Painting My Father

The first time I painted by father was in 1982. I had just begun a series of paintings called Subterraneans, depicting people in the subways. I wanted a generic businessman as a model, and asked my father to pose on the 28th Street IRT platform. My father had taken the subway almost everyday of his life and seemed like as good a model as anyone. The painting came out great, and then I did another one of him, and another, and then began using him regularly.

Gradually, as I painted him more, he became iconic within my body of work...People familiar with my work often think that anyone roughly my father's age in my paintings must be him. And to some degree they are right; they are extensions of him. At my gallery openings, people often delighted in seeing "the man in the paintings." It was always one of my great vicarious thrills to show my father a new painting of him. In retirement, with more time on his hands, he returned to an old hobby: painting. He even did a portrait of me. I told him it was fine with me if he painted, as long as he did not change his name to "Max."

Many of the scenes I have painted are now gone. The Times Square building in which my dad shared an office with his father-in-law has, too, like so much of the City, evaporated.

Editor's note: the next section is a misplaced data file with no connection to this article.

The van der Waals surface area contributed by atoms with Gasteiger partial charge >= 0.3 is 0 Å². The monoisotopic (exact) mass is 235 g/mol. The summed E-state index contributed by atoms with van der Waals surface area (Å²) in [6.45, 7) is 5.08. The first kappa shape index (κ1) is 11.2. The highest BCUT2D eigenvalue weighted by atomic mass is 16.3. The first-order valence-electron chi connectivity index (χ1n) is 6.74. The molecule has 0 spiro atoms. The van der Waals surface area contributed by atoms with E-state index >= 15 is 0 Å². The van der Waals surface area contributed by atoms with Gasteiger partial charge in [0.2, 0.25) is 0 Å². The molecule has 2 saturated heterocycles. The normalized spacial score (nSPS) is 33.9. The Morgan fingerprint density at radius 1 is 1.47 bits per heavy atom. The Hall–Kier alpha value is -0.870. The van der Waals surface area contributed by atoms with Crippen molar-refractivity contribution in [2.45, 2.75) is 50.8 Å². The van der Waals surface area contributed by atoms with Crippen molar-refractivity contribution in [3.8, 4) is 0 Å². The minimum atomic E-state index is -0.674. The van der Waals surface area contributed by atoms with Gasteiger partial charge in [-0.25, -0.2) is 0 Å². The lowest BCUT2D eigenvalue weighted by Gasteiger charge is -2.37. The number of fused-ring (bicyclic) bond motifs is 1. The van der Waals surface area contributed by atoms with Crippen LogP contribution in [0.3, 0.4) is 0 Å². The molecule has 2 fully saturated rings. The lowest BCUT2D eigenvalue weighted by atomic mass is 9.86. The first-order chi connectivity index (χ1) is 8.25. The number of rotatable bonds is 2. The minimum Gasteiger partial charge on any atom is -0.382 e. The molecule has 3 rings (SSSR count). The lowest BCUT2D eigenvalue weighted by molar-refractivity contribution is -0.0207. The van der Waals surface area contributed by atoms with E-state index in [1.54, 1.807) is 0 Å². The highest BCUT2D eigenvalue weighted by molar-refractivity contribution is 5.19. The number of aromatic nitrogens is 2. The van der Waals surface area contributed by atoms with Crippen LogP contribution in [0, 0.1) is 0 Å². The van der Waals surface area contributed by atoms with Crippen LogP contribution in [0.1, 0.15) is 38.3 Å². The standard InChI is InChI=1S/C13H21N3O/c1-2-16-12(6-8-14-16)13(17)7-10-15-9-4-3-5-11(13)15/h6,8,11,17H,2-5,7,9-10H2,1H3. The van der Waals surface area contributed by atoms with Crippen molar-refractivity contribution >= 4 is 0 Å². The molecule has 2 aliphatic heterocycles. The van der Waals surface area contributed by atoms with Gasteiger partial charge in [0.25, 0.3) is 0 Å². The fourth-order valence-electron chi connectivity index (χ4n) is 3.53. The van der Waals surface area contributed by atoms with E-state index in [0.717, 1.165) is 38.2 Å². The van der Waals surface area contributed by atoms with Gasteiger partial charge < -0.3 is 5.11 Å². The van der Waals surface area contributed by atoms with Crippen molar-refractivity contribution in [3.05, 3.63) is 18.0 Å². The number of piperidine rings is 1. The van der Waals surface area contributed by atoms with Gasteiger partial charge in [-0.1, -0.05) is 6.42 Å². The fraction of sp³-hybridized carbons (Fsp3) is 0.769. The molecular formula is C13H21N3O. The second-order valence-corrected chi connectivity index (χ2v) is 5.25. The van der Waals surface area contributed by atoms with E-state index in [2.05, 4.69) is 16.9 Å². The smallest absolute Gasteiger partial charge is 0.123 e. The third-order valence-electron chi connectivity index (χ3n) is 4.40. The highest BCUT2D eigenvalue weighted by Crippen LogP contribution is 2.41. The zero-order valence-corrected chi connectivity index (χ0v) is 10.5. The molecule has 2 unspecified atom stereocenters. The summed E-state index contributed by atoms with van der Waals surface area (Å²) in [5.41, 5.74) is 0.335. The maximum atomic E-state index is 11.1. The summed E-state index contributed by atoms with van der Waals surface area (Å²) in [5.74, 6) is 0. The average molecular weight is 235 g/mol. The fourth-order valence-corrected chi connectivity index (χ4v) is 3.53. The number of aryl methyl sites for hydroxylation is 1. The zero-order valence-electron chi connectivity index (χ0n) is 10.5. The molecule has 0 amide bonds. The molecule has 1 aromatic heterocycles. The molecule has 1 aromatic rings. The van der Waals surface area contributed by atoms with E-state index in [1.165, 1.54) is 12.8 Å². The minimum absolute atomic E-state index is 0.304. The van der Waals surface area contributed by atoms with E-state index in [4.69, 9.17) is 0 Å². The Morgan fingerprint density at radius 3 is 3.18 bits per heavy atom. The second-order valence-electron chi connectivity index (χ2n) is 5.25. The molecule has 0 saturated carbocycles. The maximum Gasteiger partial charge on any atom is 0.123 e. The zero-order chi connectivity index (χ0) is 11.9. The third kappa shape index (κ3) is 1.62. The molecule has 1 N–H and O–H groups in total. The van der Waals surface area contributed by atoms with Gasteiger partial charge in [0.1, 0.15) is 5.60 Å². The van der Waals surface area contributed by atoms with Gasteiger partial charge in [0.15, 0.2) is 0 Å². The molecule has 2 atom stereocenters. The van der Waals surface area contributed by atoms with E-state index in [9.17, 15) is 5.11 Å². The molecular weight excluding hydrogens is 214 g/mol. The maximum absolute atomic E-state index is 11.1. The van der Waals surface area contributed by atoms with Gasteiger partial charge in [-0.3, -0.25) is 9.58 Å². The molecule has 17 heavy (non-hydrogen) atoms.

The year before he died, I became the father of a son, Daniel. Who knows, perhaps he will paint me some day. In the mean time, I continue to paint my daddy.

Excerpts from the artist's essay, "Painting My Father"

40 Years of Lost City Arts

Jim Elkind, founder Lost City Arts—of one of the most influential design galleries in New York City—has design in his DNA. Elkind grew up in a modernist house full of mid-century modern furniture and spent many weekends traveling into New York with his mother, visiting museums and exploring the city. He fondly recalls her pointing up at the skyscrapers and their architectural details, encouraging and instilling in him a curiosity about his surroundings and an attention to detail that would go on to shape his future career.

The idea to open a gallery originally came to Elkind during a visit to the annual juried art show at University of Wisconsin, Madison, where he attended college. The vetted show featured several hundred artists, many of whom, he realized, were extremely talented but would never make it into the mainstream art world. Taking a page from his entrepreneur father’s book, Elkind imagined opening a gallery in New York called the Gallery of the Unknown Artist where he would feature work by up-and-coming artists from universities around the country.